Nixon, we hardly knew ye

Reflecting pool at the Nixon Presidential Library…

for the man who was totally *not* into self-reflection

Being Nixon: A Man Divided by Evan Thomas
3 words: psychological, fascinating, insightful
So this was a weird one. I read a review of this book last year, thought I might like it, saw the page count (619), and thought, “Yeah, I think I’ll pass…”
Then it showed up on some “best books of the year” lists, and I felt bad for skipping it. But still not enticed.
Then one day we were in a bookstore and I picked up a copy and told the Dear Man, “Yeah, I’m feeling guilty about not reading this book…”
And as soon as I opened the book, I was hooked.
It was the typeface.
And here’s the thing: I’m not a typeface snob. I’ve always found it weird when books announce their typeface at the end of the book. But in this book’s case, man, it made a difference. (In case you’re wondering, the typeface was Sabon.)

There was also really beautiful spacing on the pages.
And a photo at the beginning of each chapter.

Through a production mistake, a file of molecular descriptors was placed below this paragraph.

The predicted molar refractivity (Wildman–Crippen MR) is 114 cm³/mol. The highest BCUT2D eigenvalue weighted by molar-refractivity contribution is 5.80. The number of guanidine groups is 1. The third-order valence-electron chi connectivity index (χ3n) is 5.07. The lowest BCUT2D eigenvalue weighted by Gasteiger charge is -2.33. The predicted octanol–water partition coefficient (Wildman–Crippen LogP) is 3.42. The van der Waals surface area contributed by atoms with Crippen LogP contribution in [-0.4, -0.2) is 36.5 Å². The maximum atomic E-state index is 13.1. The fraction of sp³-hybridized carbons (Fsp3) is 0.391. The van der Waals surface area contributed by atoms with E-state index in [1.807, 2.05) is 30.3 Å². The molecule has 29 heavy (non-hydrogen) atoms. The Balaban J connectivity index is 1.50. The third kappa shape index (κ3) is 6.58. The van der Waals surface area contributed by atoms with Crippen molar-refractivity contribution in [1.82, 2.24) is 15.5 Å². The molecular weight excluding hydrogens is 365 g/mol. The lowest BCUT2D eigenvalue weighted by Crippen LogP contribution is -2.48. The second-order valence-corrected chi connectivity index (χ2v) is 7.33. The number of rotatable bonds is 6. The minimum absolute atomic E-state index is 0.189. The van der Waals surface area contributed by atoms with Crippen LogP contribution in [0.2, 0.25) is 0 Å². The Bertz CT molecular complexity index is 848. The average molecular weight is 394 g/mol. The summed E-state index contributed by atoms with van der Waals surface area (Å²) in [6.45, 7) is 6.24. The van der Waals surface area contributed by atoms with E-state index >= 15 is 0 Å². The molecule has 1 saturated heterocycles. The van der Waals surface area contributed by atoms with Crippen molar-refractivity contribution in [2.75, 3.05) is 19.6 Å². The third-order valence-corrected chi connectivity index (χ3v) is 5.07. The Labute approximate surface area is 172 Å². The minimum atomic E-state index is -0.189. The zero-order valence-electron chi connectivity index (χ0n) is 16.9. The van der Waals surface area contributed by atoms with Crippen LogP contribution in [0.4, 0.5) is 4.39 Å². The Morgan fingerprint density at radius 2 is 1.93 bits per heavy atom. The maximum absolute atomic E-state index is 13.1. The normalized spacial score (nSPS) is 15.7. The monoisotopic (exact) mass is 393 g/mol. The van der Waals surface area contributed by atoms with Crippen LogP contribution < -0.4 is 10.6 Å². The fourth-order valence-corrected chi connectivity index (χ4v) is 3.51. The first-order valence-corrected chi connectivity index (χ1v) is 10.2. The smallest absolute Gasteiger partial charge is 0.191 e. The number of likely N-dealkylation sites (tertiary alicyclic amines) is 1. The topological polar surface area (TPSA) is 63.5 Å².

My friends, I read this book.
And from page xi, on which the author describes Nixon’s adoration of the movie Around the World in 80 Days and the way he’d get all enthusiastic about the scene with the elephant… I was a goner.
But the thing that most delighted me about this book is how sad it made me.
I know that sounds nuts. But stay with me, guys.
Because of my mild Watergate obsession, I’ve read me a book or two about Nixon. And many of these books have explored his psyche.
But none of them were like this.
This book delved deep into the contradictions in Nixon’s character, ambitions, and view of himself. And man, it’s nothing but fascinating.
He strove to be inspiring and positive and joyful.
And mostly he just wasn’t any of those things at all.
It kind of breaks my heart.

I have new sympathy for the man. 

This book breaks new ground, and it’s that rarest of rare things: a true original in a packed field.